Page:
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Frydenberg not budging on JobKeeper stance


Treasurer Josh Frydenberg has again rejected calls for the JobKeeper wage subsidy to be reinstated, saying the current support measures are getting to applicants faster.

But he continues to watch developments, particularly the lockdown in NSW, which is now in its fifth week and looks set to go longer than the planned July 30 cut-off with another 145 local cases reported on Monday.

“Our policies are never set and forget,” Mr Frydenberg told reporters in Melbourne.

“You never know what is around the corner, you need to be flexible, you need to respond to changing circumstances.”

But he said the emergency payments that are available – both income and business support – are very significant and designed to help Australians who are in need.

Trade unions continue to press the case for the return of JobKeeper, as well as calling for small enterprise grants.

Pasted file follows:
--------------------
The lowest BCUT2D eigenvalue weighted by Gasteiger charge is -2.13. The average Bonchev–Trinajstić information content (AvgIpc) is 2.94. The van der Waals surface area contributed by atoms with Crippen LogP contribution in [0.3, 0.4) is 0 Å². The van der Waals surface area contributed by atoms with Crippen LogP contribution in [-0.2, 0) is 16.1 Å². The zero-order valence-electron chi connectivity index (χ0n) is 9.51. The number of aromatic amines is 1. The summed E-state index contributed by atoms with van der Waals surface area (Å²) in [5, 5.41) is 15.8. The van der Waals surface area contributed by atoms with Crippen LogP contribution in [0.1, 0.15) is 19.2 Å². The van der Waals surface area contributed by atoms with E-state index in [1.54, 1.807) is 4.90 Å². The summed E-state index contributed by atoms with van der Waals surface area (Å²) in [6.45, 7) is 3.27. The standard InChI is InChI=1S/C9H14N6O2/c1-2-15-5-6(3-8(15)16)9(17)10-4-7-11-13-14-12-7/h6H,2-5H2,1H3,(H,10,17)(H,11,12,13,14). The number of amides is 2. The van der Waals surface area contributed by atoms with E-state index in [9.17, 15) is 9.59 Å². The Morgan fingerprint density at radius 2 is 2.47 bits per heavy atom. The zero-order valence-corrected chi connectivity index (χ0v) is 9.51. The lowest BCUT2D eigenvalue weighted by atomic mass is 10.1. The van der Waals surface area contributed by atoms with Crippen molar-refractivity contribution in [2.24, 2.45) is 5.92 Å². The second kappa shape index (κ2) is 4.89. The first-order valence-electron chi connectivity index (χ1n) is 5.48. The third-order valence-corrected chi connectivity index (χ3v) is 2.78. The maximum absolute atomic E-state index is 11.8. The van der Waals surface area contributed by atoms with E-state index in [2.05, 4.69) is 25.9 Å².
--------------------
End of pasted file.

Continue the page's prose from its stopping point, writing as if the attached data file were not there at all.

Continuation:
The ACTU wants immediate cash grants for small businesses and says current assistance measures are “confusing, inadequate and often administratively burdensome”.

It dismissed as “grossly inadequate” the disaster payments, starting at $375 per week and up to a maximum of $600 for those who have lost more than 20 hours of work.

“The current disaster payment is less than the minimum wage and less than what workers received during lockdowns in 2020,” ACTU Secretary Sally McManus said.

NSW Treasurer Dominic Perrottet has also appealed for the reintroduction of wage subsidies.

Mr Frydenberg said JobKeeper was introduced when the whole country was in lockdown last year and at a time when the unemployment rate was expected to soar to 15 per cent.

Instead, the jobless rate now stands at a decade low of 4.9 per cent.

“We are seeing with a lengthy lockdown in New South Wales, and the payments we are rolling out, they are faster than what occurred under JobKeeper,” the treasurer said.

“The payments are being made in about 40 minutes.”

He said more than 700,000 payments have now been processed by Services Australia at a cost of more than $350 million.


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